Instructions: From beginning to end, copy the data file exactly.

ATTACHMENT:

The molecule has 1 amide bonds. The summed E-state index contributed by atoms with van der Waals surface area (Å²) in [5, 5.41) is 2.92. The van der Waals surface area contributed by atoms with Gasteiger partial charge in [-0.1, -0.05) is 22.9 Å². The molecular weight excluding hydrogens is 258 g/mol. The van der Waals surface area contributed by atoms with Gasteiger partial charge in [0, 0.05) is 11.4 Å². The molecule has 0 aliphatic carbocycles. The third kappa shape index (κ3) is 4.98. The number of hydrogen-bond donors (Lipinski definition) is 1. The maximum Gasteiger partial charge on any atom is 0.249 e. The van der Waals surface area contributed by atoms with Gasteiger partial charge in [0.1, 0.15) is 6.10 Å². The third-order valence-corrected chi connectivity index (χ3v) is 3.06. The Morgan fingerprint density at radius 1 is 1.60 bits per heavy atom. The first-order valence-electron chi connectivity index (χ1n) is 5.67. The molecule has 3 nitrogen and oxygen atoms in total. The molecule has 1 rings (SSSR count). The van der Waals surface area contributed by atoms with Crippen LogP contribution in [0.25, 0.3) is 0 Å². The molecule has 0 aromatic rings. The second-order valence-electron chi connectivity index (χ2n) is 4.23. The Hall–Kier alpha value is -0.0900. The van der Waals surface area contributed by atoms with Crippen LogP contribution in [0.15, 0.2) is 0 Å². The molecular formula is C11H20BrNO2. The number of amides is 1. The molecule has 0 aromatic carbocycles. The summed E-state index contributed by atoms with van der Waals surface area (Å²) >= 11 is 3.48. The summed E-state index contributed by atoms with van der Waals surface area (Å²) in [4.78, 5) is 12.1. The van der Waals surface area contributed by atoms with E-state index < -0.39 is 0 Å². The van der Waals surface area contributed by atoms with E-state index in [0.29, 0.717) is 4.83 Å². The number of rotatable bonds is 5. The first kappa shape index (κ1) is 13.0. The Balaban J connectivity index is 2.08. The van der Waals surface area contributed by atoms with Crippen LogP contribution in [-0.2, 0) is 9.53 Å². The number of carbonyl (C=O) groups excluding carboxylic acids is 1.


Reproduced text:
The molecule has 1 amide bonds. The summed E-state index contributed by atoms with van der Waals surface area (Å²) in [5, 5.41) is 2.92. The van der Waals surface area contributed by atoms with Gasteiger partial charge in [-0.1, -0.05) is 22.9 Å². The molecular weight excluding hydrogens is 258 g/mol. The van der Waals surface area contributed by atoms with Gasteiger partial charge in [0, 0.05) is 11.4 Å². The molecule has 0 aliphatic carbocycles. The third kappa shape index (κ3) is 4.98. The number of hydrogen-bond donors (Lipinski definition) is 1. The maximum Gasteiger partial charge on any atom is 0.249 e. The van der Waals surface area contributed by atoms with Gasteiger partial charge in [0.1, 0.15) is 6.10 Å². The third-order valence-corrected chi connectivity index (χ3v) is 3.06. The Morgan fingerprint density at radius 1 is 1.60 bits per heavy atom. The first-order valence-electron chi connectivity index (χ1n) is 5.67. The molecule has 3 nitrogen and oxygen atoms in total. The molecule has 1 rings (SSSR count). The van der Waals surface area contributed by atoms with Crippen LogP contribution in [0.25, 0.3) is 0 Å². The molecule has 0 aromatic rings. The second-order valence-electron chi connectivity index (χ2n) is 4.23. The Hall–Kier alpha value is -0.0900. The van der Waals surface area contributed by atoms with Crippen LogP contribution in [0.15, 0.2) is 0 Å². The molecular formula is C11H20BrNO2. The number of amides is 1. The molecule has 0 aromatic carbocycles. The summed E-state index contributed by atoms with van der Waals surface area (Å²) >= 11 is 3.48. The summed E-state index contributed by atoms with van der Waals surface area (Å²) in [4.78, 5) is 12.1. The van der Waals surface area contributed by atoms with E-state index < -0.39 is 0 Å². The van der Waals surface area contributed by atoms with E-state index in [0.29, 0.717) is 4.83 Å². The number of rotatable bonds is 5. The first kappa shape index (κ1) is 13.0. The Balaban J connectivity index is 2.08. The van der Waals surface area contributed by atoms with Crippen LogP contribution in [-0.2, 0) is 9.53 Å². The number of carbonyl (C=O) groups excluding carboxylic acids is 1.